PRAGUE (Reuters) - The Czech Finance Ministry said it proposes to give up a European Union subsidy for a project at the center of a police investigation that has hurt the minority government’s chances of winning a parliamentary confidence vote.
The two million euro subsidy was awarded in 2008 to a farm and conference center now owned by Agrofert, the biggest Czech private employer created by then businessman Andrej Babis and owned by him until he moved it to a trust fund last year.
The project called Stork Nest is at the center of allegations that Babis, appointed prime minister after his party won an election in October last year, manipulated ownership of the project to win funding he was not entitled to.
The scandal is the chief reason why other political parties have refused to join Babis’s ANO party in a coalition and why a minority cabinet led by Babis is expected to lose a parliamentary confidence vote planned for next week.
Babis denies any wrongdoing and says the case is a fabrication by opponents fearing his anti-corruption drive.
The case has been investigated by Czech police, who have charged Babis and others with fraud in the case, and by the EU’s anti-fraud body OLAF.
The ministry released three paragraphs of the OLAF report, which said that the EU watchdog found “irregularities” in the Stork Nest project and proposed to exclude the subsidy from EU funding. It did not provide any details and said the full 48-page report could not be released due to pending investigations.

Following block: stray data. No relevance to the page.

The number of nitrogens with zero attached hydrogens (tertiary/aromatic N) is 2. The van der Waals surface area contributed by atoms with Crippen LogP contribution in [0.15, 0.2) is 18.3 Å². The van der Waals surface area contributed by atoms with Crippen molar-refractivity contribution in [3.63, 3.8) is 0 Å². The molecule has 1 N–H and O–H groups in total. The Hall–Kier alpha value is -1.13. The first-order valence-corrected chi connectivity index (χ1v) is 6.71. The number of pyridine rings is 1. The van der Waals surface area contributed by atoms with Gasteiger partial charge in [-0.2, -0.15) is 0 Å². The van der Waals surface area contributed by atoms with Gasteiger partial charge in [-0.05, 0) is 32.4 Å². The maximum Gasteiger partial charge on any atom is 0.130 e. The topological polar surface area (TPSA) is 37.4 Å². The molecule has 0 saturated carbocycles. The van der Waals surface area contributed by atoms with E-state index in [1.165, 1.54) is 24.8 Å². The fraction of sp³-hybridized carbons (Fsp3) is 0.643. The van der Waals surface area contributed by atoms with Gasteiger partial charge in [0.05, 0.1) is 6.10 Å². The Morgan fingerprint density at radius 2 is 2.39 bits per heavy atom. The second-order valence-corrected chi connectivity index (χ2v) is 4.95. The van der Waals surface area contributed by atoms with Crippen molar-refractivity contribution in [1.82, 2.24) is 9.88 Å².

In a separate statement on Thursday, the ministry said its recommendation to regional authorities in charge of managing EU subsidies followed a letter from the European Commission which recommended taking back requests to fund a number of projects under criminal investigation or investigation by OLAF.
“The European Commission...proposed to take out expenditure that is subject to administrative or criminal proceedings or proceedings by OLAF from European funding,” the ministry said.
“The ministry therefore today turned to (regional administrators) and the Environment Ministry with a proposal to accept the European Commission letter.”
Babis and his spokespersons were not immediately available for comment.
Stork Nest, a conference center and a farm outside Prague, had undisclosed owners when it requested the subsidy. The funding, made under the EU’s program for poorer EU regions, was meant for small business and Babis’s Agrofert would not qualify. It was however owned by Agrofert entities earlier and is now owned by Agrofert again.
Babis has been charged with subsidy fraud in the case but won parliamentary immunity in the election. The lower house is expected to vote on lifting his immunity in the coming weeks.
It is up to regional Czech authorities to decide on the European Commission and the Finance Ministry recommendation. Officials there were not immediately available for comment.
Reporting by Robert Muller and Jan Lopatka, Editing by William Maclean